Congress Sends Bankruptcy Bill to White House

April 15, 2005 ( - The Bankruptcy Abuse Prevention and Consumer Protection Act - which includes numerous retirement provisions - has passed both chambers of Congress and is on its way to the White House.

>On Thursday, the House passed the bill, which has been long-sought by credit card companies and banks, as well as politicians. President Bush is expected to sign the bill.

Retirement Provisions

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>The bill includes numerous provisions related to pension assets, and, overall, excludes more retirement income from a pension plan participant’s bankruptcy estate. Under Section 224, the new bill will add retirement plans held in tax-exempt plans under Sections 403, 401, 408, 408A, 414, 457 and 501(a) to Section 401 plans as retirement assets excluded from bankruptcy proceedings.

>Plans under the Employee Retirement Income Security Act (ERISA) – which includes 401(k) plans – were already excluded.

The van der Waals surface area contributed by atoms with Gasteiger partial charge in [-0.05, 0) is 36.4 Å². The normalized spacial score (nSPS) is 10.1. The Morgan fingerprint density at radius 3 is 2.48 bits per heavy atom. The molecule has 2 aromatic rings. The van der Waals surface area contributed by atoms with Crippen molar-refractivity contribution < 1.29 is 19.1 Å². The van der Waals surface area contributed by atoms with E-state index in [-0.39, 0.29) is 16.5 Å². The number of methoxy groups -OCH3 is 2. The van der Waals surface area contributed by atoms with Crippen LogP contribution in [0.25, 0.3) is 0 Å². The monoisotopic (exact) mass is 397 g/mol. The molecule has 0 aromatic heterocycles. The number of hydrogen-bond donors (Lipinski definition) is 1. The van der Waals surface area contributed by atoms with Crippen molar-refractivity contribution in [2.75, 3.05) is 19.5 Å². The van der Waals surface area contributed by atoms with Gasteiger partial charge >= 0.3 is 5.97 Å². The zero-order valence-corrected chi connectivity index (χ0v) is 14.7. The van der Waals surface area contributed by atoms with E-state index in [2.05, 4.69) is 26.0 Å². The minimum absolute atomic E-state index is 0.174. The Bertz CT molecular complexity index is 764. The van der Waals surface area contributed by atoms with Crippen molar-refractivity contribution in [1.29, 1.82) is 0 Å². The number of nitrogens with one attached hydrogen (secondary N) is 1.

>All in all, the bill spells greater protection for retirement savings for an individual filing for bankruptcy. Before, only ERISA plans were protected; now, some plans not subject to ERISA – such as governmental and church plans, 401(b) annuities and individual retirement accounts (IRA) – are also protected.

>The bill does cap any IRA exclusion to $1 million, not including rollovers from qualified plans, however. Ths US Supreme Court recently ruled that IRA assets can be protected under bankruptcy laws (See  US Supreme Court Extends Bankruptcy Protection to IRAs ).

>The bankruptcy bill also exempts plan loan repayments via payroll deductions and the automatic stay provisions. It also amends certain Sections so that debtors can not discharge their loans owed to pension, profit-sharing, stock bonus or other retirement savings plans. It will also exclude plan contributions withheld from employees’ wages.

Executive Compensation Changes

The bill also alters certain Sections pertaining to executive compensation in bankruptcy. One change made is to limit retention bonuses paid by an employer in bankruptcy. With the new bill, only bonuses that are essential to employee retention (when the employee has other offers to work elsewhere). It would also limit such bonuses to 10 times the amount paid to nonmanagement employees. Severance benefits are also capped by the bill.